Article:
By Christopher Matthews
Last weekend I had the honor once again to be a judge at the Hudson Valley Wine and Spirits Competition. The tasting started early on a gorgeous September morning at the Dutchess County Fairgrounds, where the golden sunshine outside was matched by the copious gold medals awarded in the 2013 competition.
This year’s contest featured more wineries, more entries and, proportionally, much more Gold and Double Gold winners than in recent years. In fact, over 35% of the 2013 medal winners were either Double Gold (15%, and certainly a record number) or Gold (20.5%), compared with 19% in 2012 — a welcome sign that the quality of wine-making in the Hudson Valley is on the rise.
That was also my own impression from the wines tasted in my panel, as well as from fellow judges at this year’s competition. “I found that there were a lot of wines I would like to take home with me,” said one of my panelists. High praise, indeed! Apparently, local efforts via the Hudson Valley Wine and Grape Association to raise the region’s wine quality, including rigorous peer review of wines (aiming to identify faults) before they are released, are paying off. And a better vintage in 2012 across New York State, compared with the 2011 “Irene” vintage, probably didn’t hurt either. (Many Hudson Valley wineries source fruit from other New York regions; demand for local grapes exceeds supply.)
While the number of Gold (and Silver!) medals was a surprise, the winner of the Best Overall Hudson Valley Wine (made with Hudson Valley fruit) was not: Millbrook Vineyards & Winery, for its 2012 Tocai Friulano Proprietor’s Special Reserve.
Undoubtedly the Hudson Valley’s flagship winery, Millbrook also won Winery of the Year for the second year in a row. But this time, there was plenty of competition nipping at its heels, in particular from Hudson-Chatham Winery, which won three Double Gold’s (and nine medals in total), including its stellar 2010 Merlot Reserve, the winner of Best in Show and Best in Category – Red Wine; and its Bannerman’s Castle Amber Cream, which earned Best Dessert Wine.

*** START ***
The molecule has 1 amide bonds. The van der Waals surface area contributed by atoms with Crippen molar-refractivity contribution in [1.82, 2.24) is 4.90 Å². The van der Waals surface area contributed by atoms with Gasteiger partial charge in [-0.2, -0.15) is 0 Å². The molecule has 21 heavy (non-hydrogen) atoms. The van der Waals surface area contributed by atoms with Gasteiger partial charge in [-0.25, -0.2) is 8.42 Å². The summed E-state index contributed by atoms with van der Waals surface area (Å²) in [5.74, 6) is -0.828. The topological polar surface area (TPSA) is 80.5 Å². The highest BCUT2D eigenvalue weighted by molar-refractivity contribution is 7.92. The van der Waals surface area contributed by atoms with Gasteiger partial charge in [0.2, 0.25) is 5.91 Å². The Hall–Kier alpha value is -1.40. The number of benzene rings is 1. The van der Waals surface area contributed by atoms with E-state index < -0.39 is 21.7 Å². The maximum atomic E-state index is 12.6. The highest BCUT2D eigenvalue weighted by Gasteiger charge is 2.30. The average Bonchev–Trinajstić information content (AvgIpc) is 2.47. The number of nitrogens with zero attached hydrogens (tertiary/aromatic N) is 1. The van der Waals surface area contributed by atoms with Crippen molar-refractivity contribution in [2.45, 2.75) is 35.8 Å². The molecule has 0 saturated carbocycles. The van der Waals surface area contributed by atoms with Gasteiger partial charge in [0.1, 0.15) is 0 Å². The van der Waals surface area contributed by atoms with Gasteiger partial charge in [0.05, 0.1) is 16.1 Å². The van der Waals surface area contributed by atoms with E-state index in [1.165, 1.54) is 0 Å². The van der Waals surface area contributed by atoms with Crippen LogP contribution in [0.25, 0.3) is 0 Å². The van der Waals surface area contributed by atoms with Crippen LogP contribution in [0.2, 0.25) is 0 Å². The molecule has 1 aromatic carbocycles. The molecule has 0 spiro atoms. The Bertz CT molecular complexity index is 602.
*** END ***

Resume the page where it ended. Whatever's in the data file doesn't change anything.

Brotherhood “America’s Oldest” Winery showed well overall, too, winning Best Sparkling for its B-Sparkling (NV), and Best in Category – White Wine for its 2012 Riesling. The runner-up to the Brotherhood Riesling (in a razor-thin vote) was Benmarl Winery’s knockout 2012 Semi-Dry Riesling, a Double Gold winner from my panel (made from Finger Lakes fruit), with pretty stone fruit on the nose and palate, and great length.
Riesling has the potential to do well in the Hudson Valley’s challenging (and chilly) climate, so it’s heartening that the two top whites in the contest were Riesling varietals, even if they weren’t produced with Hudson Valley fruit. And more local plantings of Riesling will be coming on stream in the near future, including from Millbrook.
The Hudson Valley’s spirits sector is growing leaps and bounds, leveraging off the fine local fruits and grains of the region, from farm to still. And Hudson Whiskey’s Manhattan Rye, the only other Double Gold winner out of my panel, was the overwhelming choice for Best Spirit — intense and complex, with notes of vanilla, spice and dried fruit.
Speaking of local produce, the Hudson Valley has some excellent fruit wine producers, none better than Baldwin Vineyards, which won Best Fruit Wine for its “Trilogy”, made from 100% red raspberries.
A big thanks to Debbie Gioquindo and her band of stalwart volunteers for organizing the contest and tastings.
For the complete competition results, click here.